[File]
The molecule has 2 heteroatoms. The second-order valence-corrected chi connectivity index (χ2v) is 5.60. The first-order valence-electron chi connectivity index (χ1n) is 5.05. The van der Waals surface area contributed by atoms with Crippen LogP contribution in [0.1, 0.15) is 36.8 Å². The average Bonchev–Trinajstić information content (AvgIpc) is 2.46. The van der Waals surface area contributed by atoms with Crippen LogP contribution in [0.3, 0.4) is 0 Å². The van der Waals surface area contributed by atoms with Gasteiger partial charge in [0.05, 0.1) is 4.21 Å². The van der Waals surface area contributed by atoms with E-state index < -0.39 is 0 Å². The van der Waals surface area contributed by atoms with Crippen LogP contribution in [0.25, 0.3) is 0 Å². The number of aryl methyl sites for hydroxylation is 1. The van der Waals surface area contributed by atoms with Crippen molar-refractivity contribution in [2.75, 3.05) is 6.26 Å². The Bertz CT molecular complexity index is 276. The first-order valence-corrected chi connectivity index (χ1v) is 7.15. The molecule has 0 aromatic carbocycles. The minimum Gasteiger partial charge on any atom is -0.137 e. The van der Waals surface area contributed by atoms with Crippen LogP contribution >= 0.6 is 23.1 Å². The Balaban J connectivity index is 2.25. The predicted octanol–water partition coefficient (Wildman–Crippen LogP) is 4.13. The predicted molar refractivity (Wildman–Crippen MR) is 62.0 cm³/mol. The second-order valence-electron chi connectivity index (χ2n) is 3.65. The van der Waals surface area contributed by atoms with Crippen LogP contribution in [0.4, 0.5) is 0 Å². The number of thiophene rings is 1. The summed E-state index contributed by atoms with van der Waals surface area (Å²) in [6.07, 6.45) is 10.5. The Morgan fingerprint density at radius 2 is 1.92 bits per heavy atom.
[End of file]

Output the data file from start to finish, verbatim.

The molecule has 2 heteroatoms. The second-order valence-corrected chi connectivity index (χ2v) is 5.60. The first-order valence-electron chi connectivity index (χ1n) is 5.05. The van der Waals surface area contributed by atoms with Crippen LogP contribution in [0.1, 0.15) is 36.8 Å². The average Bonchev–Trinajstić information content (AvgIpc) is 2.46. The van der Waals surface area contributed by atoms with Crippen LogP contribution in [0.3, 0.4) is 0 Å². The van der Waals surface area contributed by atoms with Gasteiger partial charge in [0.05, 0.1) is 4.21 Å². The van der Waals surface area contributed by atoms with E-state index < -0.39 is 0 Å². The van der Waals surface area contributed by atoms with Crippen LogP contribution in [0.25, 0.3) is 0 Å². The number of aryl methyl sites for hydroxylation is 1. The van der Waals surface area contributed by atoms with Crippen molar-refractivity contribution in [2.75, 3.05) is 6.26 Å². The Bertz CT molecular complexity index is 276. The first-order valence-corrected chi connectivity index (χ1v) is 7.15. The molecule has 0 aromatic carbocycles. The minimum Gasteiger partial charge on any atom is -0.137 e. The van der Waals surface area contributed by atoms with Crippen LogP contribution >= 0.6 is 23.1 Å². The Balaban J connectivity index is 2.25. The predicted octanol–water partition coefficient (Wildman–Crippen LogP) is 4.13. The predicted molar refractivity (Wildman–Crippen MR) is 62.0 cm³/mol. The second-order valence-electron chi connectivity index (χ2n) is 3.65. The van der Waals surface area contributed by atoms with Crippen LogP contribution in [0.4, 0.5) is 0 Å². The number of thiophene rings is 1. The summed E-state index contributed by atoms with van der Waals surface area (Å²) in [6.07, 6.45) is 10.5. The Morgan fingerprint density at radius 2 is 1.92 bits per heavy atom.